Shortly after learning a California judge overturned that state's same-sex marriage ban, we wondered how Georgia's odious piece of similar legislation — overwhelmingly approved by voters in 2004 — might be impacted.
In the short term, says Robert Schapiro, a professor at Emory University's School of Law who reviewed the judge's 138-page opinion? Not at all.
"It's just one judge's decision's in a federal district court in California," he says. "It will be appealed to the U.S. Court of Appeals for the Ninth Circuit. It will be likely be appealed from there to the U.S. Supreme Court."
That's not to say Schapiro downplays the decision. "The ruling is certainly a strong affirmation of the constitutional protection of the right to same-sex marriage," he says. "We'd seen these kinds of opinions in state courts before. But with regard to a federal court directly dealing with this issue, it certainly is a significant opinion."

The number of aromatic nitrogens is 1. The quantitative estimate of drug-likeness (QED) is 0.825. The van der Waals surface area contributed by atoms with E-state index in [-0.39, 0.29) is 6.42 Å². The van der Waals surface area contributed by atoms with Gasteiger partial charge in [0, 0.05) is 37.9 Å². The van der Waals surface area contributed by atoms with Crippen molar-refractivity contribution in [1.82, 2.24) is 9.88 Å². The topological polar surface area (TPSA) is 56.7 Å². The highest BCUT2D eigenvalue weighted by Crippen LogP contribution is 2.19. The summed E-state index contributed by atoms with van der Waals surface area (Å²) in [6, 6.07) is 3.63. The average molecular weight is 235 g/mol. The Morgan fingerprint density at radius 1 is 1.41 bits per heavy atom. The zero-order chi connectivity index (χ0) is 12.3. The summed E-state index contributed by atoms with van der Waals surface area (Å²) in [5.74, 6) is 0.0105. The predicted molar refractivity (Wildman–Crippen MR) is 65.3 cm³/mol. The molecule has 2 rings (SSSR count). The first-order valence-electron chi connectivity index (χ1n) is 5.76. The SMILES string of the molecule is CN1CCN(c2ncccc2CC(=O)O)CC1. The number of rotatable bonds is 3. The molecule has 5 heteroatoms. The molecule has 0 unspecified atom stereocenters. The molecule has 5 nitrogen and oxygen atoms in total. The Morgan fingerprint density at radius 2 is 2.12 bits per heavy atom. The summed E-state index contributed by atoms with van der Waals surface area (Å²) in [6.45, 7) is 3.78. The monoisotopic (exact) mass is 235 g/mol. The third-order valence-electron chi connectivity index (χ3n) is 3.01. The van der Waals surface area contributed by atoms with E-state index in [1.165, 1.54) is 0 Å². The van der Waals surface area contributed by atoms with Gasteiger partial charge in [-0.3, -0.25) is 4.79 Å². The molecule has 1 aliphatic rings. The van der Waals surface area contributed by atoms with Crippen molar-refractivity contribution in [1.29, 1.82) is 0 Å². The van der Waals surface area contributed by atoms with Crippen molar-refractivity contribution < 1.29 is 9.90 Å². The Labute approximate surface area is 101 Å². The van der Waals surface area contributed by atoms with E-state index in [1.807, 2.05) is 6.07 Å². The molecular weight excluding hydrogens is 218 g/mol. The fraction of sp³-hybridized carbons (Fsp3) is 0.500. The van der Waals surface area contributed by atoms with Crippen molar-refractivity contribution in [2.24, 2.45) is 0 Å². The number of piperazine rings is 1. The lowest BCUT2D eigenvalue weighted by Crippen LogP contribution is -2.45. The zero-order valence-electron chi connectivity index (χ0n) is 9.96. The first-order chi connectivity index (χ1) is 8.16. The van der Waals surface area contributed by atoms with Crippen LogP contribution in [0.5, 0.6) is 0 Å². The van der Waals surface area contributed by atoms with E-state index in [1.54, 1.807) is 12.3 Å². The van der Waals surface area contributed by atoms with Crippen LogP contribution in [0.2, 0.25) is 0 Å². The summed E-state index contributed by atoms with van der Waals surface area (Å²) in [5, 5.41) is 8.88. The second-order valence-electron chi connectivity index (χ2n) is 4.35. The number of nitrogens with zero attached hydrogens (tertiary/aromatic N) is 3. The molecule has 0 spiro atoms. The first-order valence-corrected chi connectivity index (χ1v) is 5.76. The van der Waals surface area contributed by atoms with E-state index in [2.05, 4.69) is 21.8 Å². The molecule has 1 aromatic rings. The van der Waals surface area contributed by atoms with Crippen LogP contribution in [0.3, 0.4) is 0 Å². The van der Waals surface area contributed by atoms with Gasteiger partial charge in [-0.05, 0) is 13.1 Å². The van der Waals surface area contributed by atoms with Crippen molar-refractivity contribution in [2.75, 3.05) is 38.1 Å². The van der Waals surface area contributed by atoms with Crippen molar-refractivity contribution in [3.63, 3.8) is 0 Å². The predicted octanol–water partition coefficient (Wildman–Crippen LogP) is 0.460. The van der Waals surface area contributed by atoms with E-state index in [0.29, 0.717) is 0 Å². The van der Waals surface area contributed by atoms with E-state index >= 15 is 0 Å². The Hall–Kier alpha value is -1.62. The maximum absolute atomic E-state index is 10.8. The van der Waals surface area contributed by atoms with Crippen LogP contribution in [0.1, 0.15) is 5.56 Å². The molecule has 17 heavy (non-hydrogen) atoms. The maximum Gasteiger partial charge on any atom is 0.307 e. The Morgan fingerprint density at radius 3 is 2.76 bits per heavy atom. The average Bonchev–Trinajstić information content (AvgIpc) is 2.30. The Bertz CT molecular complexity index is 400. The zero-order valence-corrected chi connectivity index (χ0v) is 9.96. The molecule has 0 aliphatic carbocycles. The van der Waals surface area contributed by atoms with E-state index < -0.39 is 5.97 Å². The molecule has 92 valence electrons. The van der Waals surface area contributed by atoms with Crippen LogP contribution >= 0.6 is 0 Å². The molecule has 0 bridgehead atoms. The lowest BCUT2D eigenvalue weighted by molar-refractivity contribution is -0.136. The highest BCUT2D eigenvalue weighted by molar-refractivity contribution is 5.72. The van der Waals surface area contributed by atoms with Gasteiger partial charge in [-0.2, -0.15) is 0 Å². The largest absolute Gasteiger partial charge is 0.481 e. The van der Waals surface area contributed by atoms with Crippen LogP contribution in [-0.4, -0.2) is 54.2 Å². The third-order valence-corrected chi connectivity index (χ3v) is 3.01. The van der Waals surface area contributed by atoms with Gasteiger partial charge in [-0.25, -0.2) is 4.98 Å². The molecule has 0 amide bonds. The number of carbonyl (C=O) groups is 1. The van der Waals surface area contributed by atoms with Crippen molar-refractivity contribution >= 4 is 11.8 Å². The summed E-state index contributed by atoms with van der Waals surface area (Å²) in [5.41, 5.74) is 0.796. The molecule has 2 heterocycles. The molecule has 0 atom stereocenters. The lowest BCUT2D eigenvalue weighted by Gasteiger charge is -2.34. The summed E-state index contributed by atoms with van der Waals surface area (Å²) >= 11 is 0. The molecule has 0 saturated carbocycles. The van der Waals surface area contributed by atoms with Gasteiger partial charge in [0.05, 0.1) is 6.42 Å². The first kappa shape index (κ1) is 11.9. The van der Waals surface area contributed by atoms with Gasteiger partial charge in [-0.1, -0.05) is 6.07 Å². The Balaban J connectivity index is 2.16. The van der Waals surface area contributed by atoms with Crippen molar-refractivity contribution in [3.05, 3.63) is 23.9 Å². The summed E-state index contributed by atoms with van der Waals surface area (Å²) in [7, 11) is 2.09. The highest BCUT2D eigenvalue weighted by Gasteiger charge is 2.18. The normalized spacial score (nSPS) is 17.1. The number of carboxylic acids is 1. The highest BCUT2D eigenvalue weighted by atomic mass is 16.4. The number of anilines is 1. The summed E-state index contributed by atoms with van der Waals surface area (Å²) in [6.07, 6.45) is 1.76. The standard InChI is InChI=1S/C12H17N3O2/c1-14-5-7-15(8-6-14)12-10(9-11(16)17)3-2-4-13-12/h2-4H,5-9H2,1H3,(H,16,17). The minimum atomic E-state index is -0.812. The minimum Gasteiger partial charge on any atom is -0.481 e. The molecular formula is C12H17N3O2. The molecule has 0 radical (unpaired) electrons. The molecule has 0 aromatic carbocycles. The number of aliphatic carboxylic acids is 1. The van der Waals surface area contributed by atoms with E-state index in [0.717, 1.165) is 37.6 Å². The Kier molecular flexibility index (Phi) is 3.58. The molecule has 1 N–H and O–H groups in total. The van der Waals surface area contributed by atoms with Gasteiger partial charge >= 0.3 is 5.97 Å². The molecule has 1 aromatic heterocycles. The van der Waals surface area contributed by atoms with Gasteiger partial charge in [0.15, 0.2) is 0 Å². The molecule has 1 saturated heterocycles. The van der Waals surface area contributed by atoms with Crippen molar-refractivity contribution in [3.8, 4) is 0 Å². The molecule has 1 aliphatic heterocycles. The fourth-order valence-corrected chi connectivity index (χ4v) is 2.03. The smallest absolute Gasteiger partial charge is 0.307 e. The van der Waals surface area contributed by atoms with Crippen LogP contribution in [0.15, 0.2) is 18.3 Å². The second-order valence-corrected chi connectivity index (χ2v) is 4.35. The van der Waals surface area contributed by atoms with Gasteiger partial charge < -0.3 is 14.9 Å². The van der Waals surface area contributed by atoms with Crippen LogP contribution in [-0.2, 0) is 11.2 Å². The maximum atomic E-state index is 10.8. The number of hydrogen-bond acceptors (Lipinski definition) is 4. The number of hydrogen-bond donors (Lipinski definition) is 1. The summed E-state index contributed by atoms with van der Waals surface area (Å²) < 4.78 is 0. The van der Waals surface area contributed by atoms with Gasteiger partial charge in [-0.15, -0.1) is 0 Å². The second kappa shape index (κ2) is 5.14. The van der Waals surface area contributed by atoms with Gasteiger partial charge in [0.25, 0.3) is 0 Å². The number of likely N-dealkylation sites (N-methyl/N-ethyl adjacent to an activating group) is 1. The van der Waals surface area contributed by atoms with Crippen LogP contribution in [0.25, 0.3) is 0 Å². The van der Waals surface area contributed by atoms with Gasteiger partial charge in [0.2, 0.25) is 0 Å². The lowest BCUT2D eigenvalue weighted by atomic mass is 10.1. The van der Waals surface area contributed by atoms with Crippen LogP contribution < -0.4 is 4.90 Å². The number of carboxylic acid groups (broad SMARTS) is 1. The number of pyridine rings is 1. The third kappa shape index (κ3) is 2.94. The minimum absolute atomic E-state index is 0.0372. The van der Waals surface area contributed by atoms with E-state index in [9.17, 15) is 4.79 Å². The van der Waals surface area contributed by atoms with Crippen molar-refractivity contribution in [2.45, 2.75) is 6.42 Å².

For years, gay marriage proponents preferred to challenge bans in state court rather than on the federal level. The reasoning, Schapiro says: State courts would be more open to entertaining such challenges under state constitutions.
Plus, he says, going to federal court could create a kind of public backlash and make state courts less willing to pursue [the issue] — a concern that didn't escape advocates before the California case began.
Schapiro says advocates' challenges to bans in state courts have been met with some success and will likely continue to be pursued.
But even more importantly, he thinks today's ruling marks "the beginning of the federal stage of the [gay marriage] debate."
The last time anyone challenged Georgia's gay marriage ban was in 2006. It was unsuccessful. Makes ya wonder if today's ruling has given anyone any ideas.
Also Burroughston Broch can't tell when when people are being sarcastic
Hahaha look at me I'm white and I'm being flippant about racism
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